The Malta Independent 15 July 2024, Monday
View E-Paper

Wipe-out or salvation of a nation

Sunday, 2 June 2024, 07:45 Last update: about 2 months ago

Jake Muscat

If liberty is lost it can be regained. The culture once lost is forever gone’ – Enrico Mizzi

The Maltese nation, over the centuries, was subject to a number of different rulers. One thing it almost always had in common throughout these centuries however was its connection to Sicily. This was so in Ancient times and remained true even throughout the Arab, Norman and the Knights periods. This connection with Sicily was important for Malta due to the fact that, although due to its insular nature, it would develop its own distinct character, especially under the Order of St John, it nevertheless remained under the cultural influence of Sicily in terms of linguistics, religion, art (influenced by Rome under the Order), and way of life.

Well into the British era of the 19th century, these cultural aspects began being used as national traits by which the Maltese began requesting forms of self-government from their occupiers. The Colonial era in Malta was marked by subtle alliances between the British and certain segments of Maltese society, which managed to subdue the Maltese population in a quiet manner. In the meantime, over the course of a century, there seeped into the Maltese mind the Colonial mentality of inferiority and servilism. This was occurring during the time in which various questions regarding the character of Maltese society were being asked, notably the language and mixed marriages. Later in the 20th century, Italian would be removed from the official language of Malta and state marriage would be introduced post-WWII.

Following the Second World War, like much of Europe, Malta was devastated in terms of housing and material resources needed to survive. Similar to a number of European countries as well as a number of post-colonial Latin nations, socialism was rearing its head during these times of material deprivation. Although reconstruction and new housing was done, as well as the introduction of the modern welfare system, the spiritual and cultural aspect of the Maltese was beginning to wane. Two notable characters from this era comment on these visible changes.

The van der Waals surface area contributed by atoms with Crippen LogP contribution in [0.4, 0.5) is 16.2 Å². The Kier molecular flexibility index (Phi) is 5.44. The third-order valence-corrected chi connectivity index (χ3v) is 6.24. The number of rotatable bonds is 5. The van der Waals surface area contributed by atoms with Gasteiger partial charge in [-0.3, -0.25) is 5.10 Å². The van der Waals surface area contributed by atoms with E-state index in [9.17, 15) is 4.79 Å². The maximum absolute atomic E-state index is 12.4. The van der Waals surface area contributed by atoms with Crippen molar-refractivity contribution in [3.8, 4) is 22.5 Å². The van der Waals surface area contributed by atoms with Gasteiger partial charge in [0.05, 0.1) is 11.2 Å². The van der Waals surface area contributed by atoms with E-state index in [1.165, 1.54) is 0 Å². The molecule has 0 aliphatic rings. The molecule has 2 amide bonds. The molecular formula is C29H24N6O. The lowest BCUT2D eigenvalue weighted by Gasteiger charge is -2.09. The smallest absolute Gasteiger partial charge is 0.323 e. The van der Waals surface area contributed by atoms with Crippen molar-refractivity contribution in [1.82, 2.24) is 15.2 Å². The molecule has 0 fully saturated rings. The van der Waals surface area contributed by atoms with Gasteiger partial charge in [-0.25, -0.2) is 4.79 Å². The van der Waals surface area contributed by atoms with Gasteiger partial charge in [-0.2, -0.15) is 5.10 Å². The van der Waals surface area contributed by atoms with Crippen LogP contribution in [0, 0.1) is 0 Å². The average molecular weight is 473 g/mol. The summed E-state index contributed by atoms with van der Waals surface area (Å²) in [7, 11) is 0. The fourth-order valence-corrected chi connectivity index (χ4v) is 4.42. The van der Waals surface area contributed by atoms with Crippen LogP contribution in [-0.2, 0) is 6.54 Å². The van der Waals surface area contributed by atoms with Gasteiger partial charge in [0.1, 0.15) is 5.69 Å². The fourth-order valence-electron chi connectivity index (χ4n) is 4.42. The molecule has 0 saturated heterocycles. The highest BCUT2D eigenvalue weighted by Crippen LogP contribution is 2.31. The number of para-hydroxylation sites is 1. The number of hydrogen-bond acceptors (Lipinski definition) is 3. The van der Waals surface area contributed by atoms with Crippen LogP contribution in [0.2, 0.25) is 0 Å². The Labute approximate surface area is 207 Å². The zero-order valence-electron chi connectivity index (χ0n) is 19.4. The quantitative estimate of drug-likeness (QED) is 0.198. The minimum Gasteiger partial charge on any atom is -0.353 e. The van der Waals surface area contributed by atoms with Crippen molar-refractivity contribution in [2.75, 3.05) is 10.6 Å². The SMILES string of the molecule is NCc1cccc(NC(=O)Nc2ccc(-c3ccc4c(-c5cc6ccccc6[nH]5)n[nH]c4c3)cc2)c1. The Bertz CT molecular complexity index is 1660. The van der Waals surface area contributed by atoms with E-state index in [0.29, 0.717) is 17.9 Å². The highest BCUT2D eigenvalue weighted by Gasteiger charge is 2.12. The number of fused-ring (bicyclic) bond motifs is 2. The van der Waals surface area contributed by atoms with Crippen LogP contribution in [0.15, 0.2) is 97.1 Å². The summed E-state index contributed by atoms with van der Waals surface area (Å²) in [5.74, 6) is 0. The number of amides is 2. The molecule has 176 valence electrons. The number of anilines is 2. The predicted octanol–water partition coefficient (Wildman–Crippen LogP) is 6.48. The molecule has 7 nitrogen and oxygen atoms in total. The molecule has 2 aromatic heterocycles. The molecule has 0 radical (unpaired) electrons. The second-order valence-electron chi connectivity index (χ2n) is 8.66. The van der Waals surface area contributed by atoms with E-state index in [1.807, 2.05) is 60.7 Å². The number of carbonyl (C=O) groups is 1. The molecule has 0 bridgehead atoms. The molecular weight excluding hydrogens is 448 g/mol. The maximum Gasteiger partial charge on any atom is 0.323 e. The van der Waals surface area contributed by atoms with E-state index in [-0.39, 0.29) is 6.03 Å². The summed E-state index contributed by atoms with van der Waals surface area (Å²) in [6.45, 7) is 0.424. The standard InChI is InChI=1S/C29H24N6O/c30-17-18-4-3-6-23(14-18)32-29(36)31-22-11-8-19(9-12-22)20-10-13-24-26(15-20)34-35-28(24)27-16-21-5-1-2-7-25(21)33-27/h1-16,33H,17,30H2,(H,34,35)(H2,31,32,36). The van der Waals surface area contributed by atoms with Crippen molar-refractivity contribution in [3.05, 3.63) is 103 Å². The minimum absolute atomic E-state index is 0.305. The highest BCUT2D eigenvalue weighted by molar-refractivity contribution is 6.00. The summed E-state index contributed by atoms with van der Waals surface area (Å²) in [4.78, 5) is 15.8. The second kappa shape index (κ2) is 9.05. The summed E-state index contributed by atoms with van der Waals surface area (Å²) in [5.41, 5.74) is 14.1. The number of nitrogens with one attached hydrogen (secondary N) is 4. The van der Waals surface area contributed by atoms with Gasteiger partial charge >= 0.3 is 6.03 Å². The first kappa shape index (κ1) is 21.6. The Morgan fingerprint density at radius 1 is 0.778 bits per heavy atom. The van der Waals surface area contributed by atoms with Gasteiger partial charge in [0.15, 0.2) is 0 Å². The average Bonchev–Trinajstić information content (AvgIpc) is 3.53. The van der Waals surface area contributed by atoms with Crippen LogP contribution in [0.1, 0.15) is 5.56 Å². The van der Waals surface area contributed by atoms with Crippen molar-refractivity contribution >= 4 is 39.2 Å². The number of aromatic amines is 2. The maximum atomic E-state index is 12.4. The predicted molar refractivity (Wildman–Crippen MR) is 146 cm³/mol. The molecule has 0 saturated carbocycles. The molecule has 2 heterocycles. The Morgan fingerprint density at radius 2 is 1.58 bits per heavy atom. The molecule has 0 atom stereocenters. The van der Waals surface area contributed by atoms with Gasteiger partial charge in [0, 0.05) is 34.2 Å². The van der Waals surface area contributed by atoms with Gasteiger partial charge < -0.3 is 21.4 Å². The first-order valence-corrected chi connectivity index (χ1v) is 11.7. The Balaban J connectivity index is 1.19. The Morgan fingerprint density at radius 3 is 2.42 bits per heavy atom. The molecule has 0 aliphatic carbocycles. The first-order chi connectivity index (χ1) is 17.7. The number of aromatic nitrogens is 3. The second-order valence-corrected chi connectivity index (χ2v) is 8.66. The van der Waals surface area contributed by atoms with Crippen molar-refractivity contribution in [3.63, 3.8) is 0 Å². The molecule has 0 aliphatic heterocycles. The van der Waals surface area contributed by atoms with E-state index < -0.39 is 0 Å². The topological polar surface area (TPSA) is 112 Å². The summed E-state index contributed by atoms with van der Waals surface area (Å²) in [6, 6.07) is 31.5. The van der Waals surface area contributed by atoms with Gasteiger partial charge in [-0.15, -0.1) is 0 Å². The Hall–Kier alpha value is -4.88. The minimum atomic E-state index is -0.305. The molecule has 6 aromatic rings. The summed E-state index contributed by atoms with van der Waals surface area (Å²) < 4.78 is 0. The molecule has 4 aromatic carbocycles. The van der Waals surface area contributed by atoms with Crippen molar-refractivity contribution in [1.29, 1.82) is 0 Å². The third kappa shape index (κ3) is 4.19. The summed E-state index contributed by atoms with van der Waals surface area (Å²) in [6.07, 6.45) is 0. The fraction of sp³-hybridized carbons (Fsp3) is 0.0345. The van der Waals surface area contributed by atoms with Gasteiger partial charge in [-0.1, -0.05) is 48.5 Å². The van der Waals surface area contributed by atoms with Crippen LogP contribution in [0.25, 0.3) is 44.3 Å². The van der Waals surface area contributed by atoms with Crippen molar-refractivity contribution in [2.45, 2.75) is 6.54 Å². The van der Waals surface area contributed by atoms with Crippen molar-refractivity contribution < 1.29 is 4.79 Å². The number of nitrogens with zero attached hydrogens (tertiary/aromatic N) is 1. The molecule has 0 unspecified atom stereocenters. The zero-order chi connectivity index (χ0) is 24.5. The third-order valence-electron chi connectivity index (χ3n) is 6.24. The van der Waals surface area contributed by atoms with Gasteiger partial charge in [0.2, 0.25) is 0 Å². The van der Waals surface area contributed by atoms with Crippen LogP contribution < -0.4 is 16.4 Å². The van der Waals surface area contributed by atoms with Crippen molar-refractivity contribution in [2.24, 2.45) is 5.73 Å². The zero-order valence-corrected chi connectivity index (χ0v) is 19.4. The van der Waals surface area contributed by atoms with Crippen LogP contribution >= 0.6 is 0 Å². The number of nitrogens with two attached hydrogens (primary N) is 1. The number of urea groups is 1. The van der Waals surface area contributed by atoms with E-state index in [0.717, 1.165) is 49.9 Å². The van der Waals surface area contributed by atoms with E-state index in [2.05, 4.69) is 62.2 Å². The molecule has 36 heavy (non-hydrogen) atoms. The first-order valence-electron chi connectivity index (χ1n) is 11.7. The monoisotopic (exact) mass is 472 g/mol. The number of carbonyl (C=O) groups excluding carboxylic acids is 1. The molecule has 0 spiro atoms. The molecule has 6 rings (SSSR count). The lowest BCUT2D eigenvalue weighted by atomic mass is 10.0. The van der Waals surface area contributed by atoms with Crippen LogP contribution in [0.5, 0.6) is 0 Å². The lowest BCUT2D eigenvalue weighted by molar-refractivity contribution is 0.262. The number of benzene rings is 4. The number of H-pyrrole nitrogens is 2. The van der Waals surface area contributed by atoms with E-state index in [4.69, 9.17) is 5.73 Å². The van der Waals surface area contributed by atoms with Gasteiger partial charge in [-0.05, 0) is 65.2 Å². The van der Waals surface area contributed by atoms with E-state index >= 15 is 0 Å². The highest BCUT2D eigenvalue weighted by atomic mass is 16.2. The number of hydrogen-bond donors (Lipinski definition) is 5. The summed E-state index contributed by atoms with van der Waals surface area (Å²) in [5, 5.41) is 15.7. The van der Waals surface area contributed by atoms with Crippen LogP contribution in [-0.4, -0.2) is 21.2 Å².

Lawyer and writer Herbert Ganado notes in one of his writings on Il-Leħen is-Sewwa that although the material needs of the population had been satisfied by subsequent governments, the spiritual needs were brushed aside, creating an increasingly materialistic mindset. Archbishop Gonzi was also a visionary who began to realise that Malta was going down the path of other European nations in losing its Catholic and Latin identity. Archbishop Gonzi also lamented about Malta becoming nothing more than a cosmopolitan rock and also advised against overdevelopment and its consequences.

The main premise here is that if a people does not have an identity, then it has nothing to fight for. Hence, it can easily be eliminated with minimum effort.

When we look back and see all of this in context, one cannot help but admire just how frighteningly accurate these prophecies of our nation’s future were. Today we have come to a point where the concept of Malteseness is questioned. This crisis in identity is something common throughout the West, however on a different note, other Western European countries still have influential political groups which make it a priority to defend the roots of their respective nations. Locally there is no such movement, and even the party of Religio et Patria has long abandoned its nationalist credentials. The identity crisis we face today is not only in terms of cultural practices but also in the surrounding environment, where we have managed to uglify our island with limitless concrete towers and charging exaggerated prices to rent them. This severing of our national roots has coincided with the lowest fertility rate in all of Europe as well as an exploding foreign population of cheap labour. Our fragile economic system, endorsed by the two establishment parties, has been built on this foundation. When combined with a lack of national identity, these factors create a scenario ripe for the complete dissolution of our nation. Both establishment parties are committed to this political manoeuvre of total wipeout, consciously or not. It is for this reason that a significant chunk of voters are abandoning Labour, but not turning to the PN simply because they are not offering a solution and, in doing so, rendering themselves unelectable. Instead, they turn to anti-establishment candidates like Norman Lowell, who is on his way to doubling his votes over the previous European elections.

The political climate in Malta is currently going through a metamorphosis. With both parties in decline, the time is ripe for a truly nationalist movement to start filling the void and taking over. The alternative would be to leave things as they are and wait for us to slowly but surely die out. But if history teaches us one thing it is that out of a crisis, a Caesar can emerge.

  • don't miss